Customer: Hi,
Customer: This is the exact same information that is online when you Google RSD. I wanted specific answers to my questions and if there are other conditions that can cause these symptom
Customer: symptoms.
DrBrain : I have mentioned it that you might have peripheral neuropathy.
Customer: My original questions have not been addressed and the information you provided is nothing beyond what I have found by the use of Google. Please answer my questions or release question so that someone else may answer.

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Customer: replied 5 years ago.
I am still waiting for an answer. Thank you.

Thank you. Sometimes, finding the right Expert can take a little longer than expected and we thank you greatly for your understanding. We’ll be in touch again shortly:-)

I agree with DrBrain and I would like to address the parts of your question that are still outstanding.
Waiting another week until you see your doctor will be ok. You shouldn't experience any adverse effects from waiting for this short period of time. Of course, if you are concerned I'd suggest you call his office and see if they can move up your appointment or "squeeze you in"
Continuing to work while you wait to be seen by your doctor is OK.
Does this make sense to you?
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Category: Medical
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Customer: replied 5 years ago.
Thank you for answering my questions. Also, does thoracic outlet syndrome or cts cause extreme sensitivity to even the lightest touch? Are there any other conditions that you could recommend me researching to be better prepared for my doctors visit?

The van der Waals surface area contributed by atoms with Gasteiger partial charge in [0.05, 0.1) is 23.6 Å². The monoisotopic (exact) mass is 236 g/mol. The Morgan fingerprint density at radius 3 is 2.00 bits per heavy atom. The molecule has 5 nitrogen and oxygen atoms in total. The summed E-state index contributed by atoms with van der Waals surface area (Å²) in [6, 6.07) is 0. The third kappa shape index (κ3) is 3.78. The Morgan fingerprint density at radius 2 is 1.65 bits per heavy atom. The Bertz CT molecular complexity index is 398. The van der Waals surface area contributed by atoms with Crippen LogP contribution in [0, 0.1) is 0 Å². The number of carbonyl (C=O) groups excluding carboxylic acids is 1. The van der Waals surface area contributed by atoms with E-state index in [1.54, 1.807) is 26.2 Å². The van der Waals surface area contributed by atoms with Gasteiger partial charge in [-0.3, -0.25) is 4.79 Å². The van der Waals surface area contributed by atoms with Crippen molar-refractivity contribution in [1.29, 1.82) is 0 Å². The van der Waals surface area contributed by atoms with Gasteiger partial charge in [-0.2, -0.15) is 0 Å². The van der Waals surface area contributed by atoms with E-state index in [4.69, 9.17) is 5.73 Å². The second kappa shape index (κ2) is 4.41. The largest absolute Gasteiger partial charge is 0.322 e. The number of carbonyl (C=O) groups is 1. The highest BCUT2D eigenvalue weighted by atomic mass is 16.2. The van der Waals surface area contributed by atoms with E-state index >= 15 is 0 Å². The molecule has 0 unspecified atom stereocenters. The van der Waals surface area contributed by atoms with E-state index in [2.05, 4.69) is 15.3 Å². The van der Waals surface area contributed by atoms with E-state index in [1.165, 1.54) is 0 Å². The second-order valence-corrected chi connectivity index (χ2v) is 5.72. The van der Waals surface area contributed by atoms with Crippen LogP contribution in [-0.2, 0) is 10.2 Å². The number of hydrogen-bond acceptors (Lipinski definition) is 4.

I am seeing a neurologist next week and would appreciate your recommendations as to possible tests, diagnostic procedures, and important questions that I should ask. My objective for this advice is to help me be as prepared as possible because it may take awhile to get a second appointment and want to do my part to help get answers as quickly as possible.
Also, because my hands are crucial for my livelihood, and my job as a massage therapist, I would like to get the opinion of two different doctors. I will be seeing a neurologist and for the second opinion, do you have any advice on what type of doctor would also be good? I was considering a orthopedist or physiatrist.
Thank you!
Customer: replied 5 years ago.
Does this need to be posed as a new question? Thanks!
I don't think so. I'll open it up so that other doctors on the site can answer your question in more detail if you would like.
Hello. I would like to help you find an answer.